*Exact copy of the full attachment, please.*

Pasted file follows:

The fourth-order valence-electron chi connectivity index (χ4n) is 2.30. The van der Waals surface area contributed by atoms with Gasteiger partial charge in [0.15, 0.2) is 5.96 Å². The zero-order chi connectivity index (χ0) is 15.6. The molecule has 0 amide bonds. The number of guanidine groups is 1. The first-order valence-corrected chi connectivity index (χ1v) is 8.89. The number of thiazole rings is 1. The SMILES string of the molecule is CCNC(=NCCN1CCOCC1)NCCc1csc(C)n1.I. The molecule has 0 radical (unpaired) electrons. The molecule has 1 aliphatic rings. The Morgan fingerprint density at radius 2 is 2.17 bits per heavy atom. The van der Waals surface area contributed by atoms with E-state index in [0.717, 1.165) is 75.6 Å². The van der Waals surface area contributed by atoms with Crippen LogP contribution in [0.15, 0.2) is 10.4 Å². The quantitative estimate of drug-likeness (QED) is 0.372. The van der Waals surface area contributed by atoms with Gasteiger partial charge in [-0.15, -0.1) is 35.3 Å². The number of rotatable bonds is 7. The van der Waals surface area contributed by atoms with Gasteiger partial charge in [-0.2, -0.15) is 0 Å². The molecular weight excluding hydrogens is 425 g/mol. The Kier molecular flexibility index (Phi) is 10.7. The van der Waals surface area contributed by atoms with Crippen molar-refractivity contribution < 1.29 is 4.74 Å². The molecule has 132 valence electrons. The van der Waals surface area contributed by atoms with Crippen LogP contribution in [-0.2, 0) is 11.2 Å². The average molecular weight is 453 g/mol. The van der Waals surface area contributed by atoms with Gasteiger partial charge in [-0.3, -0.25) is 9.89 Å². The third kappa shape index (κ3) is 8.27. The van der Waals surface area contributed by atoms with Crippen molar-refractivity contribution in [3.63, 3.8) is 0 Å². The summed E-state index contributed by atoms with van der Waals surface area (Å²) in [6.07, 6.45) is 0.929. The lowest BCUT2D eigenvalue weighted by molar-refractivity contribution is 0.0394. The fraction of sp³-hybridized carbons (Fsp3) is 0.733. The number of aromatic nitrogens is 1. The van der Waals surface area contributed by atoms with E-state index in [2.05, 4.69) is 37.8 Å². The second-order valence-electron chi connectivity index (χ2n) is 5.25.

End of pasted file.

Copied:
The fourth-order valence-electron chi connectivity index (χ4n) is 2.30. The van der Waals surface area contributed by atoms with Gasteiger partial charge in [0.15, 0.2) is 5.96 Å². The zero-order chi connectivity index (χ0) is 15.6. The molecule has 0 amide bonds. The number of guanidine groups is 1. The first-order valence-corrected chi connectivity index (χ1v) is 8.89. The number of thiazole rings is 1. The SMILES string of the molecule is CCNC(=NCCN1CCOCC1)NCCc1csc(C)n1.I. The molecule has 0 radical (unpaired) electrons. The molecule has 1 aliphatic rings. The Morgan fingerprint density at radius 2 is 2.17 bits per heavy atom. The van der Waals surface area contributed by atoms with E-state index in [0.717, 1.165) is 75.6 Å². The van der Waals surface area contributed by atoms with Crippen LogP contribution in [0.15, 0.2) is 10.4 Å². The quantitative estimate of drug-likeness (QED) is 0.372. The van der Waals surface area contributed by atoms with Gasteiger partial charge in [-0.15, -0.1) is 35.3 Å². The number of rotatable bonds is 7. The van der Waals surface area contributed by atoms with Gasteiger partial charge in [-0.2, -0.15) is 0 Å². The molecular weight excluding hydrogens is 425 g/mol. The Kier molecular flexibility index (Phi) is 10.7. The van der Waals surface area contributed by atoms with Crippen molar-refractivity contribution < 1.29 is 4.74 Å². The molecule has 132 valence electrons. The van der Waals surface area contributed by atoms with Crippen LogP contribution in [-0.2, 0) is 11.2 Å². The average molecular weight is 453 g/mol. The van der Waals surface area contributed by atoms with Gasteiger partial charge in [-0.3, -0.25) is 9.89 Å². The third kappa shape index (κ3) is 8.27. The van der Waals surface area contributed by atoms with Crippen molar-refractivity contribution in [3.63, 3.8) is 0 Å². The summed E-state index contributed by atoms with van der Waals surface area (Å²) in [6.07, 6.45) is 0.929. The lowest BCUT2D eigenvalue weighted by molar-refractivity contribution is 0.0394. The fraction of sp³-hybridized carbons (Fsp3) is 0.733. The number of aromatic nitrogens is 1. The van der Waals surface area contributed by atoms with E-state index in [2.05, 4.69) is 37.8 Å². The second-order valence-electron chi connectivity index (χ2n) is 5.25.